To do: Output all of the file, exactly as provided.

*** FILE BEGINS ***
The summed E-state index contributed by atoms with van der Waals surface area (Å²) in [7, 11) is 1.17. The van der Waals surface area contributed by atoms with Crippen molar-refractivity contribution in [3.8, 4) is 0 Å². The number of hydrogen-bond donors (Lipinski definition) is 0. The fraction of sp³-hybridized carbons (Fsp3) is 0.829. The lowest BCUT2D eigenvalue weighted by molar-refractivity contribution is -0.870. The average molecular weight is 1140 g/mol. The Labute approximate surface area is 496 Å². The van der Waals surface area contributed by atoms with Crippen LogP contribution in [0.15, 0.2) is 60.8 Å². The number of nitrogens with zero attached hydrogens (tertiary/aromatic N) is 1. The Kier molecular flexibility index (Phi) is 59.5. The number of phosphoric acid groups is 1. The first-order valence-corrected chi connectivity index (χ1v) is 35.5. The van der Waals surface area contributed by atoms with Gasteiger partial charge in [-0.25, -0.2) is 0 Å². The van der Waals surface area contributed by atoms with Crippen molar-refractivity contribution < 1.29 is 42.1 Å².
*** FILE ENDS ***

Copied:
The summed E-state index contributed by atoms with van der Waals surface area (Å²) in [7, 11) is 1.17. The van der Waals surface area contributed by atoms with Crippen molar-refractivity contribution in [3.8, 4) is 0 Å². The number of hydrogen-bond donors (Lipinski definition) is 0. The fraction of sp³-hybridized carbons (Fsp3) is 0.829. The lowest BCUT2D eigenvalue weighted by molar-refractivity contribution is -0.870. The average molecular weight is 1140 g/mol. The Labute approximate surface area is 496 Å². The van der Waals surface area contributed by atoms with Crippen LogP contribution in [0.15, 0.2) is 60.8 Å². The number of nitrogens with zero attached hydrogens (tertiary/aromatic N) is 1. The Kier molecular flexibility index (Phi) is 59.5. The number of phosphoric acid groups is 1. The first-order valence-corrected chi connectivity index (χ1v) is 35.5. The van der Waals surface area contributed by atoms with Gasteiger partial charge in [-0.25, -0.2) is 0 Å². The van der Waals surface area contributed by atoms with Crippen molar-refractivity contribution < 1.29 is 42.1 Å².